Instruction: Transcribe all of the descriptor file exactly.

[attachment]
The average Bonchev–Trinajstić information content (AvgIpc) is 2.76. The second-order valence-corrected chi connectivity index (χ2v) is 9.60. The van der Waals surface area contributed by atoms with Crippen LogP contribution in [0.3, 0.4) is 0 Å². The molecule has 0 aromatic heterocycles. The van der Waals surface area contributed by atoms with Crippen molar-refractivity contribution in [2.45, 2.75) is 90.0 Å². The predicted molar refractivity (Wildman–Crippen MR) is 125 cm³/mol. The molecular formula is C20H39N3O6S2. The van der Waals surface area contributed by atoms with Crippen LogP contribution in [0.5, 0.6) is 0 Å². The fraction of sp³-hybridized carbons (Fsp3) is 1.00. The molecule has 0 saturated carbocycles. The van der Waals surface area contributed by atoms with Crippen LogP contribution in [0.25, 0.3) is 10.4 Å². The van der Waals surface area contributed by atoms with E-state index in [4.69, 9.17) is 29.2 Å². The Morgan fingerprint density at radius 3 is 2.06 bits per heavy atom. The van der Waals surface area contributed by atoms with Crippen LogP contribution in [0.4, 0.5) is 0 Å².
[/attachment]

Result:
The average Bonchev–Trinajstić information content (AvgIpc) is 2.76. The second-order valence-corrected chi connectivity index (χ2v) is 9.60. The van der Waals surface area contributed by atoms with Crippen LogP contribution in [0.3, 0.4) is 0 Å². The molecule has 0 aromatic heterocycles. The van der Waals surface area contributed by atoms with Crippen molar-refractivity contribution in [2.45, 2.75) is 90.0 Å². The predicted molar refractivity (Wildman–Crippen MR) is 125 cm³/mol. The molecular formula is C20H39N3O6S2. The van der Waals surface area contributed by atoms with Crippen LogP contribution in [0.5, 0.6) is 0 Å². The fraction of sp³-hybridized carbons (Fsp3) is 1.00. The molecule has 0 saturated carbocycles. The van der Waals surface area contributed by atoms with Crippen LogP contribution in [0.25, 0.3) is 10.4 Å². The van der Waals surface area contributed by atoms with E-state index in [4.69, 9.17) is 29.2 Å². The Morgan fingerprint density at radius 3 is 2.06 bits per heavy atom. The van der Waals surface area contributed by atoms with Crippen LogP contribution in [0.4, 0.5) is 0 Å².